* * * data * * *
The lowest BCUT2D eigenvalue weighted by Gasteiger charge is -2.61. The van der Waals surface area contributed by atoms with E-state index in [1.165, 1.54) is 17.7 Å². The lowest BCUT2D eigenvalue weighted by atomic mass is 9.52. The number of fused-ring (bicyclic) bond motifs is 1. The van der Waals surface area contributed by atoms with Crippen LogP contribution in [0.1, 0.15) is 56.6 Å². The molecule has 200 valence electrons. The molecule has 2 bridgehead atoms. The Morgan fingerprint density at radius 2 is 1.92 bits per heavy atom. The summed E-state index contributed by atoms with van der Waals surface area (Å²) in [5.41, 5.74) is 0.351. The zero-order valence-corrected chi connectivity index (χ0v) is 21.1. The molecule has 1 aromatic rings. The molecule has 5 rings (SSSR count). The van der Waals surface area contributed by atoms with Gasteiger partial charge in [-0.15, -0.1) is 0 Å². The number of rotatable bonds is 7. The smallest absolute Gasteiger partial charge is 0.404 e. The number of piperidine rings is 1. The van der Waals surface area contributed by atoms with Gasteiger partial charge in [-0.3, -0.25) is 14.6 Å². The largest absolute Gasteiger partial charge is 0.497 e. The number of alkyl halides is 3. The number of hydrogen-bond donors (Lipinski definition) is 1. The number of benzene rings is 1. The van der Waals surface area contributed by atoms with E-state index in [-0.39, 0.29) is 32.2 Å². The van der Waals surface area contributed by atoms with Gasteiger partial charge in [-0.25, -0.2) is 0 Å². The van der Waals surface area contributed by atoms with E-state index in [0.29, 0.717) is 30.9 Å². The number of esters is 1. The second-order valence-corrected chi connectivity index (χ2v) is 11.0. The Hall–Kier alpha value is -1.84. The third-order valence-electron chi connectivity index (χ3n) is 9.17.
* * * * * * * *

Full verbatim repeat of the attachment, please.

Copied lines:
The lowest BCUT2D eigenvalue weighted by Gasteiger charge is -2.61. The van der Waals surface area contributed by atoms with E-state index in [1.165, 1.54) is 17.7 Å². The lowest BCUT2D eigenvalue weighted by atomic mass is 9.52. The number of fused-ring (bicyclic) bond motifs is 1. The van der Waals surface area contributed by atoms with Crippen LogP contribution in [0.1, 0.15) is 56.6 Å². The molecule has 200 valence electrons. The molecule has 2 bridgehead atoms. The Morgan fingerprint density at radius 2 is 1.92 bits per heavy atom. The summed E-state index contributed by atoms with van der Waals surface area (Å²) in [5.41, 5.74) is 0.351. The zero-order valence-corrected chi connectivity index (χ0v) is 21.1. The molecule has 1 aromatic rings. The molecule has 5 rings (SSSR count). The van der Waals surface area contributed by atoms with Gasteiger partial charge in [-0.15, -0.1) is 0 Å². The number of rotatable bonds is 7. The smallest absolute Gasteiger partial charge is 0.404 e. The number of piperidine rings is 1. The van der Waals surface area contributed by atoms with Gasteiger partial charge in [-0.3, -0.25) is 14.6 Å². The largest absolute Gasteiger partial charge is 0.497 e. The number of alkyl halides is 3. The number of hydrogen-bond donors (Lipinski definition) is 1. The number of benzene rings is 1. The van der Waals surface area contributed by atoms with E-state index in [-0.39, 0.29) is 32.2 Å². The van der Waals surface area contributed by atoms with Gasteiger partial charge in [-0.25, -0.2) is 0 Å². The van der Waals surface area contributed by atoms with E-state index in [0.29, 0.717) is 30.9 Å². The number of esters is 1. The second-order valence-corrected chi connectivity index (χ2v) is 11.0. The Hall–Kier alpha value is -1.84. The third-order valence-electron chi connectivity index (χ3n) is 9.17.